My following book review appears in The Sydney Morning Herald/Melbourne Age:
The Seven Good Years
By Etgar Keret
“During the 20 years I’ve been travelling the world, I’ve collected a number of genuine anti-Semitic experiences that can’t be explained away by a mistake in understanding,” writes Israeli novelist Etgar Keret in his first memoir.
He then recounts stories of select audiences at literary readings showing hatred simply because of his liberal, Jewish religion. “There’s nothing like a few days in Eastern Europe to bring out the Jew in you,” he notes. Being an Israeli doesn’t help, he concludes. Keret responds with humour and determination, not apologising for his faith or nationality though both often embarrass and shame him.
I recall being on a panel with Keret at Bali’s Ubud Writers Festival and he had no hesitation condemning the actions of his country’s government. “Perhaps this is the time to mention that the title of ‘most moral army in the world’ is, to my ears, akin to being lauded as ‘man with least facial hair in the Hezbollah leadership’,” he quipped in 2011 after Israel’s military faced yet another scandal.
Keret is an acclaimed short-story writer, graphic novelist and contributor to the American radio program This American Life who has turned his attention to the birth of his son, bringing up Lev in a nation that “longs for a real war to take the place of all those exhausting years of intifada … Once again, we’re a small country surrounded by enemies, fighting for our lives, not a strong, occupying country forced to fight daily against a civilian population.”
But this is not a book about the Israeli/Palestinian conflict. Keret is an acute observer of daily life and countless stories in this witty collection reflect his ability to dissect the neurosis that’s common among today’s Israelis.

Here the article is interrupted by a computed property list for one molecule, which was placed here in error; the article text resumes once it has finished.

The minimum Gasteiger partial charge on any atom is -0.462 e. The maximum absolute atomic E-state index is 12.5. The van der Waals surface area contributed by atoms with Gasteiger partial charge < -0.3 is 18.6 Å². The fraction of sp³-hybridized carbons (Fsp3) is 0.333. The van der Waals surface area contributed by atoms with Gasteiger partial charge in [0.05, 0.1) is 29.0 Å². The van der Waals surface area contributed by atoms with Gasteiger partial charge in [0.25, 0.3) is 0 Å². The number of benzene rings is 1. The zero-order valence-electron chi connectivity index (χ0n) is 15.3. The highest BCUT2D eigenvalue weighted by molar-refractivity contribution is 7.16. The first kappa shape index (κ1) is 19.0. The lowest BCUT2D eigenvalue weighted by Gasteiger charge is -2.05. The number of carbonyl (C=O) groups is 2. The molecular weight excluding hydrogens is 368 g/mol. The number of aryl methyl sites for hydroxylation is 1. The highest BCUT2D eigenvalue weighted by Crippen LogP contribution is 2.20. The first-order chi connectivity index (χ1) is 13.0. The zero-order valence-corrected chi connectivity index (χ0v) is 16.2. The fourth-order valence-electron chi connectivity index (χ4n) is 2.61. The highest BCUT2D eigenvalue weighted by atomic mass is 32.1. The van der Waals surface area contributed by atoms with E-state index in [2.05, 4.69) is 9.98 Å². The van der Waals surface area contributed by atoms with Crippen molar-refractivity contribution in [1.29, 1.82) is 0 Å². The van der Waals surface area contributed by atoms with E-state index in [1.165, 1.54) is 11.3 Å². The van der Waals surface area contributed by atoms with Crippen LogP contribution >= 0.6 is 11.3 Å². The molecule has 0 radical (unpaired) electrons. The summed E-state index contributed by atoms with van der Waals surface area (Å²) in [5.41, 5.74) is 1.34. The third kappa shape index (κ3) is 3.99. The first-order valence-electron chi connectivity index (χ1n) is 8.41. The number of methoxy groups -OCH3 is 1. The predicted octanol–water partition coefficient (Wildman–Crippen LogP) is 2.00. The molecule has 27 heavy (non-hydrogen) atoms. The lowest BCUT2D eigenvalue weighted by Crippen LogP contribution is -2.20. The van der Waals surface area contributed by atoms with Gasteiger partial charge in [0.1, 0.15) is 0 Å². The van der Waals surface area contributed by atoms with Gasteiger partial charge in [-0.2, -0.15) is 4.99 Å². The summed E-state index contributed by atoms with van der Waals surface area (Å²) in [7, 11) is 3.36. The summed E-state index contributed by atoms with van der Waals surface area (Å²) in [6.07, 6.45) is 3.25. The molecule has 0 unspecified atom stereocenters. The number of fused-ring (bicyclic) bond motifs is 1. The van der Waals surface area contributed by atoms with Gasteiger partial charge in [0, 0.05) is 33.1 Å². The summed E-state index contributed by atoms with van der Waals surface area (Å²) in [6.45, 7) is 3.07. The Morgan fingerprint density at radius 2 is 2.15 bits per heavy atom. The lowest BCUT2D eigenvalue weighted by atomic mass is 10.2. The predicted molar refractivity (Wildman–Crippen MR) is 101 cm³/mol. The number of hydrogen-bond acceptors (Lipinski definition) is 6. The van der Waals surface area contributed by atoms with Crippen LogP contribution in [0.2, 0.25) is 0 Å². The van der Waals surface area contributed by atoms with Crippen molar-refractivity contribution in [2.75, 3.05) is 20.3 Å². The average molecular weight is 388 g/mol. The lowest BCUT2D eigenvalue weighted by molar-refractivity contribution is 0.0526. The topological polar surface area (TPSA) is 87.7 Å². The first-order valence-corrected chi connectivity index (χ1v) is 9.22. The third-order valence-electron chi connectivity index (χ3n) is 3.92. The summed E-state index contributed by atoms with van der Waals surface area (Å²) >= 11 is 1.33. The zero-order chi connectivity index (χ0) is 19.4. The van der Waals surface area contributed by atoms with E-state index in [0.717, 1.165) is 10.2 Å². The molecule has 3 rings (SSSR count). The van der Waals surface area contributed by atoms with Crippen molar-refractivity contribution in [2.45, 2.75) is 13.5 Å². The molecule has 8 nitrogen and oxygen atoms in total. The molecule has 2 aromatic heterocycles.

Here he is on talking to young mothers with newborns that get pushed around Tel Aviv’s Ezekiel Park: “As a stressed-out Jew who considers his momentary survival to be exceptional and not the least bit trivial and whose daily Google Alerts are confined to the narrow territory between ‘Iranian nuclear development’ and ‘Jews+genocide’, there is nothing more enjoyable than a few tranquil hours spent discussing sterilising bottles with organic soap and the red-pink rashes on a baby’s bottom.”
The strength of Keret’s writings is his endless curiosities and interest in the human condition with all its messiness, fun, darkness and wonder. His sister “lives in the most Orthodox neighbourhood in Jerusalem” and Keret navigates the almost torturous process of seeing her when, as a religious woman, she isn’t able to have a conventional relationship with him. “The fact that my sister will never read a single story of mine upsets me, I admit, but the fact that I don’t observe the Sabbath or keep kosher upsets her even more.”
One charming story Keret shares is spending a night in a Croatian museum with nobody else around. It’s part of a “cultural project” organised in the nation’s capital, Zagreb. “I sit down on the floor in front of a huge photograph of a gorgeous girl whose eyes seem to bore right into me.” The experience becomes a telling lesson in identity in a place where being Croatian, Bosnian or Serbian could until recently have “threatening political connotations”.
Being an Israeli in the 21st century, at a time when the Jewish state faces a growing boycott campaign of isolation over its brutality against the Palestinians, is a difficult identity to navigate. Keret travels the world constantly to discuss his work so he’s aware of how his country is often viewed negatively.
It’s perhaps unfair to presume every Israeli has a humane response to their government’s policies – should every Australian be questioned when overseas about Canberra’s discrimination towards its Indigenous population? – yet Keret remains an active and vocal citizen, highly critical of the state and refusing to dissociate entirely from it.
When he fights with his wife over whether their young son should join the military when he grows up, Keret tells her that “we live in a part of the world where our lives depend on it”. His wife vehemently disagrees. “I’d rather be controlling than have to take part in a military funeral on the Mount of Olives 15 years from now,” she says. In the end, all they can agree is on is “to spend the next 15 years working towards family and regional peace”.
Keret is optimist and misanthrope, joke teller and contradiction. The ghosts of modern Jewish history are never far from his mind but the Holocaust doesn’t restrict his freedom of imagination like so many children of World War II survivors. Ultimately, Keret is mischievous. There’s no better example of this than his fictitious book dedications: “To Avram. I don’t care what the lab tests show. For me, you’ll always be my Dad.”
Antony Loewenstein’s forthcoming book, Disaster Capitalism: Making a Killing out of Catastrophe, will be published by Verso.